Melbourne Daily Telegraph (8)

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A strong and well armed party went out here to night, as information has been received that the relatives and friends of the gang who were at the wake at Mrs Skillion’s, intend coming down on Glenrowan and burning the police station and school teacher’s residence, in revenge for the action of the police. Threats to that effect have been heard to be uttered by the near relations of the outlaws, and it is expected that to night, after the funeral and when inflamed with drink and their worst passions aroused, a crowd of the sympathisers will swoop down on Glenrowan and commit some fearful crime.  The temporary wire having been taken down there is no communication with Glenrowan, so we must wait until the arrival of the train to know the result.  The relatives and sympathisers made no secret of their hatred to the police and determination for revenge, so that in all likelihood, instead of this being the beginning of the end it may be only the commencement of a still longer and more terrible time of terror than that now supposed to be past.  Sergeant Steele’s life has also been threatened, and already revenge, although in a small degree, has been taken on him by poisoning several of his grey hounds.  This is supposed to have been done by a man who was seen at the police station as the party returned from the fight with the outlaws, but who escaped before being recognised.


Some strange disclosures have come to light regarding the movements of Byrne.  Some months previous to this last outbreak, it appears he had been seen frequently in Beechworth, where he was in the habit of going to see a girl.  He was positively engaged to her (strange as it may seem), but was mistaken, except by those who were in the secret, for Patsy, his brother, until one night a child of a neighbour happened to overhear a conversation between the girl and her lover, whom the former addressed as Joe, and the remarks then made were repeated and circulated so much (although the police did not attach importance to the rumour) that Byrne discontinued his visits, and for several weeks he was not seen.  But a few nights before shooting Aaron Sherritt he turned up again for a final visit to the girl, and as it proved, this was the last time they met on earth.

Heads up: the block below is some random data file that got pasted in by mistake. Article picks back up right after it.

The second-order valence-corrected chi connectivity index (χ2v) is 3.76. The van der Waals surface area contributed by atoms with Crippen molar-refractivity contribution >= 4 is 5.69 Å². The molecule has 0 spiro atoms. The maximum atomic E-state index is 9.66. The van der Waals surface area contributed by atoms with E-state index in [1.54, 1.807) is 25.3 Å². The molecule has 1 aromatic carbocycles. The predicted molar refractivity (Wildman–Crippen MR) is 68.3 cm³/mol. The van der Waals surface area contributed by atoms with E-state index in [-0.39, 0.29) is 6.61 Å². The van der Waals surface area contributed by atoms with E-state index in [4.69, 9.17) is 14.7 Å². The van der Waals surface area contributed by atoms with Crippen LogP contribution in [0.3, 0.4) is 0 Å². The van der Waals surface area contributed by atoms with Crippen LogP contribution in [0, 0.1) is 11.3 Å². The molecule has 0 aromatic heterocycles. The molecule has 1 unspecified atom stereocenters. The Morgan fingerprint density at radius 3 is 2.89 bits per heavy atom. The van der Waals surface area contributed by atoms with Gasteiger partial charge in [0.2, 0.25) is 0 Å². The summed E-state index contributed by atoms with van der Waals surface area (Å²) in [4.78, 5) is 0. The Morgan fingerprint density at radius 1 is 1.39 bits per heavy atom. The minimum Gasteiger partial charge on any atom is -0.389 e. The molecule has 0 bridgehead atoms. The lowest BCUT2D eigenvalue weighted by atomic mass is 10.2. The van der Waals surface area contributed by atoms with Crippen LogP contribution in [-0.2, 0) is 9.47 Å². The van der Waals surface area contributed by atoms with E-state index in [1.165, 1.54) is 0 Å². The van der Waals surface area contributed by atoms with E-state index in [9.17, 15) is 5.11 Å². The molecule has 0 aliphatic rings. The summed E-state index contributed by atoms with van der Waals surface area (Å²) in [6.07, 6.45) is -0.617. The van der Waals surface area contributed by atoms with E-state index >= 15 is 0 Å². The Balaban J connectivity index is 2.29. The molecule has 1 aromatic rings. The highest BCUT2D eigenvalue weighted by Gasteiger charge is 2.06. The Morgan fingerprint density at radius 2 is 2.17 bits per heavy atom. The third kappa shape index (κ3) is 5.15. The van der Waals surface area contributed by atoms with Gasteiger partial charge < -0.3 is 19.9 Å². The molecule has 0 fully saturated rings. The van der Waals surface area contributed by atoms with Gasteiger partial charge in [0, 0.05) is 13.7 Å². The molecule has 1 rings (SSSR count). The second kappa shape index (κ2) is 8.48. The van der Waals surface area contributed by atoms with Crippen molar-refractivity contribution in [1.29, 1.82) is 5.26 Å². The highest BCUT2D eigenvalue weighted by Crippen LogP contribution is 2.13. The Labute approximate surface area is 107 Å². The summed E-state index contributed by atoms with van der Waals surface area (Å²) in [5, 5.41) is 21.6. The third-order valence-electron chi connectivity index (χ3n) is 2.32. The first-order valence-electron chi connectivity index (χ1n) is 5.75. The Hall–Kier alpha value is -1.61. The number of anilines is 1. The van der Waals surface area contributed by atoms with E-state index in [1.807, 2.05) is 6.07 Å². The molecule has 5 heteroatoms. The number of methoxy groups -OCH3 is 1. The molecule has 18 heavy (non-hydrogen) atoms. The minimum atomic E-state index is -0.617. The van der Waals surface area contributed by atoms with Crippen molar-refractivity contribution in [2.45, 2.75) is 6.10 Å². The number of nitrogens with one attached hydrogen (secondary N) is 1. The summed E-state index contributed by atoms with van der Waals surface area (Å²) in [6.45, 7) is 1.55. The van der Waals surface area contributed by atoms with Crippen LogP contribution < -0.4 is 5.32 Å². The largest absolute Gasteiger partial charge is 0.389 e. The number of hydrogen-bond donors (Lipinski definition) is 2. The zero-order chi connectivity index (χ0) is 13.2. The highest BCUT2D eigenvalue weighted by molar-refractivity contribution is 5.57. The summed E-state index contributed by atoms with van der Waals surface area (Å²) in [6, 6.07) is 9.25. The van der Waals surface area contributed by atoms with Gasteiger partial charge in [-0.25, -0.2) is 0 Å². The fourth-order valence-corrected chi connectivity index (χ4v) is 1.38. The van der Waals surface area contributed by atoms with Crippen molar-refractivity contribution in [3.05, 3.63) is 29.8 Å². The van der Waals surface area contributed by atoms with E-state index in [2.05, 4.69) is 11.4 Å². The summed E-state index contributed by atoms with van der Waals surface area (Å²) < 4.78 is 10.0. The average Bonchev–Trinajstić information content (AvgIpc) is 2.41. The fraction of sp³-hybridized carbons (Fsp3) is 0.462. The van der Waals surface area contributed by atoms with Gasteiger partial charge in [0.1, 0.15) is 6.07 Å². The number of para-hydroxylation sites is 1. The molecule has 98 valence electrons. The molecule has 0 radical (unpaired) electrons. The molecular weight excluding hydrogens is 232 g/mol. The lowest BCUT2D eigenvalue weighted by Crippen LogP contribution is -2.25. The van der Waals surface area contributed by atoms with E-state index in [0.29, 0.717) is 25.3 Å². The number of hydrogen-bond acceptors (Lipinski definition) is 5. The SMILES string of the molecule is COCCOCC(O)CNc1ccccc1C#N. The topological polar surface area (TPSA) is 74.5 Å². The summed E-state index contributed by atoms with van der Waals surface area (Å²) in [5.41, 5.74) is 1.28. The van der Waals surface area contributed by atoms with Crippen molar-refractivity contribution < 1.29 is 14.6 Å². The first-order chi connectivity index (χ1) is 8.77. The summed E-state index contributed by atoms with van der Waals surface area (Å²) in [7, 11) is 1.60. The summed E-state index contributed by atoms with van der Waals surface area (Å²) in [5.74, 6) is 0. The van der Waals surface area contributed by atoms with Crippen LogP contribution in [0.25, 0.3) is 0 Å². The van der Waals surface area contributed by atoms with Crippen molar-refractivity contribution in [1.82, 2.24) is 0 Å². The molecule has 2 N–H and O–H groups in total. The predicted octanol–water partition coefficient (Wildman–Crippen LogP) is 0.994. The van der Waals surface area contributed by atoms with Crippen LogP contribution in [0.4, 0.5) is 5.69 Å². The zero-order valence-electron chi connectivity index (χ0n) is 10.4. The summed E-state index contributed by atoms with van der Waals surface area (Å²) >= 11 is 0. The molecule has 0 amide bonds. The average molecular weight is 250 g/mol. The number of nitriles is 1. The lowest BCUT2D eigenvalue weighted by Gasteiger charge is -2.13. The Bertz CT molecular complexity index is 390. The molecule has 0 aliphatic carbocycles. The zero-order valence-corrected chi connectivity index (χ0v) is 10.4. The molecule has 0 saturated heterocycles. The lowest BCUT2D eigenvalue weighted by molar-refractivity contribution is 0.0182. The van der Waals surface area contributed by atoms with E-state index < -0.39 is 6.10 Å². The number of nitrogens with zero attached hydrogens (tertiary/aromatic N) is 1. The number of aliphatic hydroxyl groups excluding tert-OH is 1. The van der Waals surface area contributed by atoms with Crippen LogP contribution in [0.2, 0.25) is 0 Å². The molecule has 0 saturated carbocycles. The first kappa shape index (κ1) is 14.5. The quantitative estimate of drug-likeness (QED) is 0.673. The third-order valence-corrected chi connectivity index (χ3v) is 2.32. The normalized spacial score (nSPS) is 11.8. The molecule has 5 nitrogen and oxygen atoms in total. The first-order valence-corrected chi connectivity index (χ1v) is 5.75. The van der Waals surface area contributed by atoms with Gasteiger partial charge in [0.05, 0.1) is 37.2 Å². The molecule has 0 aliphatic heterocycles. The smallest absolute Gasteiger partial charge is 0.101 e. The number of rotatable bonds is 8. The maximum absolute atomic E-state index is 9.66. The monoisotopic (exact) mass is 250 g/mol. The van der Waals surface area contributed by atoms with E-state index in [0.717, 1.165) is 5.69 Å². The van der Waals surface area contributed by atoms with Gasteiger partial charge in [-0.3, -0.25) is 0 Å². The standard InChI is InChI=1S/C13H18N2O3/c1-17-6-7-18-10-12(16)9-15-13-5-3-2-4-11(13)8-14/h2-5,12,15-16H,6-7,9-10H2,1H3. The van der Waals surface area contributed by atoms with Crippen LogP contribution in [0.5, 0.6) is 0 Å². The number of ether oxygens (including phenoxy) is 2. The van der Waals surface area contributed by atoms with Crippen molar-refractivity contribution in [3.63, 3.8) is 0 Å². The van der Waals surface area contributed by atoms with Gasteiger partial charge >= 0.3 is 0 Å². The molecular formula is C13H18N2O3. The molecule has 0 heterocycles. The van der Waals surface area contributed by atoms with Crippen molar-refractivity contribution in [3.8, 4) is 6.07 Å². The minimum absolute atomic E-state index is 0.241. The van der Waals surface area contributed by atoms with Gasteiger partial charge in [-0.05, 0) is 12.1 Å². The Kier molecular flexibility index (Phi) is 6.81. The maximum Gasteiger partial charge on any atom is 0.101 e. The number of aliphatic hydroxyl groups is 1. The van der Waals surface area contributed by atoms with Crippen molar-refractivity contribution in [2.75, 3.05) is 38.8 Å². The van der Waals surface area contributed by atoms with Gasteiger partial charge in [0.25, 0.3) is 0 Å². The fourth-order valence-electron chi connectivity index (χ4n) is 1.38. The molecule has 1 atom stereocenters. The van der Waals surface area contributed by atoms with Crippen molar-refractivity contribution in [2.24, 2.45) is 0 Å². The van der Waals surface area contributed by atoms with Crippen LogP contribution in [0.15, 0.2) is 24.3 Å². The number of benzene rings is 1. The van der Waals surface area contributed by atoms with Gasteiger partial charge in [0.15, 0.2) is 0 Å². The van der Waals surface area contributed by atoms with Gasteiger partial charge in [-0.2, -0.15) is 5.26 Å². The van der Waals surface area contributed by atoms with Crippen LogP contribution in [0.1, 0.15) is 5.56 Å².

A magisterial inquiry was held on Wednesday morning at Powell’s Victoria hotel, Benalla, before Mr R M’Bean JP on the body of Martin Cherry, who was accidentally shot at Mrs Jone’s hotel, Glenrowan, on Monday, during the attack on the Kelly gang.  Inspector Sadlier conducted the inquiry.  Dr Nicholson’s evidence was that he found a bullet wound in the lower part of the left side of the belly.  The wound must have caused the fatally.  Under any circumstances it must have caused death.  The following is the verdict returned:- “That death was caused by a gunshot wound received during the time he was a prisoner of the Kelly gang in Jone’s hotel, Glenrowan, on Monday last, and that no blame can be attached either to any member of the police force or to any civilians who were then firing at the Kelly gang and Jone’s hotel and kitchen.


[By Electric Telegraph]

(From Our Own Correspondent)

Benalla Wednesday

No inquest was held, in consequence of the coroner not being able to obtain a conveyance to take him to Mrs Skillion’s at the eleven mile, where the bodies were, and so the funeral took place at 2pm to day, and was attended by 100 friends and relatives, and everything passed off perfectly quiet.  No threats were used.  The threats were used.  The friends expressed a wish that Ned had met the same fate rather than be hanged, which was also expressed by Ned Kelly himself.  Ettie Hart, the elder sister of Steve, was greatly affected during the night with hysteries, and had to be removed.  All seemed inclined to comply with whatever demands the police made, and the graves were not filled in for some time, in case inquests might still be necessary; but the police did not put in an appearance, and the bodies were interred in an 8ft square grave, side by side, in the Greta Cemetery, and the friends then dispersed quietly to their own homes.


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